# Square Roots with "All" 1's in Periodic Continued Fraction

### Len Smiley, Univ. of Alaska Anchorage

m=Floor(Sqrt(m))Period of Continued Fraction for Sqrt(m)
n2 [n] []
n2+1 [n] [2n]
n2+2n [n] [1,2n]
9n2-2n [3n-1] [1,1,1,6n-2]
25n2-14n+2 [5n-2] [1,1,1,1,10n-4]
169n2-140n+29 [13n-6] [1,1,1,1,1,1,26n-12]
441n2-394n+88 [21n-10] [1,1,1,1,1,1,1,42n-20]
3025n2-2902n+696 [55n-27] [1,1,1,1,1,1,1,1,1,110n-54]
7921n2-7722n+1882 [89n-44] [1,1,1,1,1,1,1,1,1,1,178n-88]
54289n2-53768n+13313 [233n-116] [1,1,1,1,1,1,1,1,1,1,1,1,466n-232]
142129n2-141286n+35112 [377n-188] [1,1,1,1,1,1,1,1,1,1,1,1,1,754n-376]

Example: Row 5 with n=3: the continued fraction expansion for the square root of 185 is [13,1,1,1,1,26,1,1,1,1,26,1,1,1,1,26,...].

After viewing this table, Robin Chapman very quickly gave the empirical formula for the first column: if k (the number of 1's in the period) not equivalent to 2 mod 3,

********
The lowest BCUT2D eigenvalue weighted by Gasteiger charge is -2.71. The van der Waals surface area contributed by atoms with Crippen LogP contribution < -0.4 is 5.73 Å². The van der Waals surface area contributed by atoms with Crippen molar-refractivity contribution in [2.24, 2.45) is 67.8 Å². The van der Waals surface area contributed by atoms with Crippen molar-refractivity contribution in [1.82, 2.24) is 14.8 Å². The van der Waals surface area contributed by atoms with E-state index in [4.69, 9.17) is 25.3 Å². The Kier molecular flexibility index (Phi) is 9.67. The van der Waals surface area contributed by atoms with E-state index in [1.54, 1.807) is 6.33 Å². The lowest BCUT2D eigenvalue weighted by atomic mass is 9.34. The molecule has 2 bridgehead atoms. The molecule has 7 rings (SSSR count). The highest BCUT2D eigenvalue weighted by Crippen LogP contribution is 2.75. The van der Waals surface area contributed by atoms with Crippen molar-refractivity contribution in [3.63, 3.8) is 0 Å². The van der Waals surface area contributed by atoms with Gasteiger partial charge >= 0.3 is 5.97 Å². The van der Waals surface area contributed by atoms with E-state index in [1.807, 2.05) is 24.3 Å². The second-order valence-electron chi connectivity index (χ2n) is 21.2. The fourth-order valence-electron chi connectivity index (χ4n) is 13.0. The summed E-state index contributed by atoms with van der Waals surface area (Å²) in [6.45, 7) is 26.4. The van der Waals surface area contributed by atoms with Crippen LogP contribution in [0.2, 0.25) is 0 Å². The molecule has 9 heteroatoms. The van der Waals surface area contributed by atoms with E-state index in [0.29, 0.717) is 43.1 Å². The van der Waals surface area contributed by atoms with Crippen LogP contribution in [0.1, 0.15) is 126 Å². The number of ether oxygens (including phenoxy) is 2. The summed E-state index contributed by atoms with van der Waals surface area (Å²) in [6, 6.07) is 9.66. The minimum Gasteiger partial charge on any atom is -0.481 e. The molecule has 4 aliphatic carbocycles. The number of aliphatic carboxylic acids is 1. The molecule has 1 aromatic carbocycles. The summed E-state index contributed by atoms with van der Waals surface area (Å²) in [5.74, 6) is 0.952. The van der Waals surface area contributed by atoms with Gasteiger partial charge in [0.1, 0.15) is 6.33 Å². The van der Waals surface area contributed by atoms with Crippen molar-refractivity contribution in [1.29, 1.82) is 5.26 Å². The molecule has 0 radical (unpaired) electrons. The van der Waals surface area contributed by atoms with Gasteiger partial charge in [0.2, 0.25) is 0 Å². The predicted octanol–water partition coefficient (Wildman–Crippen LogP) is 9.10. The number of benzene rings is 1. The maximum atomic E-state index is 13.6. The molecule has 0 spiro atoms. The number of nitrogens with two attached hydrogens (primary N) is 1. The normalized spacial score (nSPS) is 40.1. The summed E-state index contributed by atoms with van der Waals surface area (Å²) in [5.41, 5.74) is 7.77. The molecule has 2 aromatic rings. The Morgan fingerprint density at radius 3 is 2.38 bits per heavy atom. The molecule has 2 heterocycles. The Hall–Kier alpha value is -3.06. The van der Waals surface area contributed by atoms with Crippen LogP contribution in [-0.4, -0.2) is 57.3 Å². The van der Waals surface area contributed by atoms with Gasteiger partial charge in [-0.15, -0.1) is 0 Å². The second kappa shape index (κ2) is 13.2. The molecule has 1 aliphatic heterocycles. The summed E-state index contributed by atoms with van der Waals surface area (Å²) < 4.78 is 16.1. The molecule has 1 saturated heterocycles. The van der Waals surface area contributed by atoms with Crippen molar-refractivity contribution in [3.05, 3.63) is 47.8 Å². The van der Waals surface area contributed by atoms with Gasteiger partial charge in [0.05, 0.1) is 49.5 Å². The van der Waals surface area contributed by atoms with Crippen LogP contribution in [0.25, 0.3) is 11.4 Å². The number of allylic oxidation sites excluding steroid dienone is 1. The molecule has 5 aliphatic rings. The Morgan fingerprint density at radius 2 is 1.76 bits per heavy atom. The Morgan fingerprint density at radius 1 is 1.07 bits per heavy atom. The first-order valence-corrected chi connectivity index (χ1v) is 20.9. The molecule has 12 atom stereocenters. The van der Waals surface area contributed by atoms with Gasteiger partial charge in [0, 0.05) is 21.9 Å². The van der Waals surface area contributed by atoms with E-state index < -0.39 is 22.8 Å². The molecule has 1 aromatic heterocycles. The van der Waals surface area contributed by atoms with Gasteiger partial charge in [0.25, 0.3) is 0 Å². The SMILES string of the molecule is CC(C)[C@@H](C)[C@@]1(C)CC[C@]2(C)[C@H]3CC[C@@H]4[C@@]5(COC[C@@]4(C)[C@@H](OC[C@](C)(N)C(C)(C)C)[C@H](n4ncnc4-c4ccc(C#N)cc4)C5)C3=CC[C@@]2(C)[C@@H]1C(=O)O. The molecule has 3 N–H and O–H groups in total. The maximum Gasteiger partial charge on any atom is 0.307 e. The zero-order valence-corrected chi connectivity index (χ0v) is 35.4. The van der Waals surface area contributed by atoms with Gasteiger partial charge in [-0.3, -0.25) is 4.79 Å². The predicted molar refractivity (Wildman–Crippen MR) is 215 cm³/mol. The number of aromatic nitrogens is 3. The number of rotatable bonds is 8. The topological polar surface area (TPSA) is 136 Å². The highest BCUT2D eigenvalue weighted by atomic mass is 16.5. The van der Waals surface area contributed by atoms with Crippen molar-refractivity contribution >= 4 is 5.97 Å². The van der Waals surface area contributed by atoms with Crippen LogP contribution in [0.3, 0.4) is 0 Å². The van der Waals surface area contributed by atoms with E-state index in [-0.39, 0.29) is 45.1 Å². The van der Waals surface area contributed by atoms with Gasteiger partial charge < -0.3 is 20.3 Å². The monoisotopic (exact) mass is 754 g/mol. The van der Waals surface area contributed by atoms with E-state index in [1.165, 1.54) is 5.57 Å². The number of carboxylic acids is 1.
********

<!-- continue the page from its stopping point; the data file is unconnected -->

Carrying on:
m = Fk+12 n2 - ( Fk+12 - Fk+1 - 2 Fk ) n + ( [(Fk+1 - 1 )2]/4 - Fk + 1)

where Fk is the k-th Fibonacci number.

OK, well, experiment indicates that this formula works for higher values of k as well, and this table (when continued) gives ALL the square roots of integers whose continued fraction period has all its 'free' entries equal to 1.

Len Smiley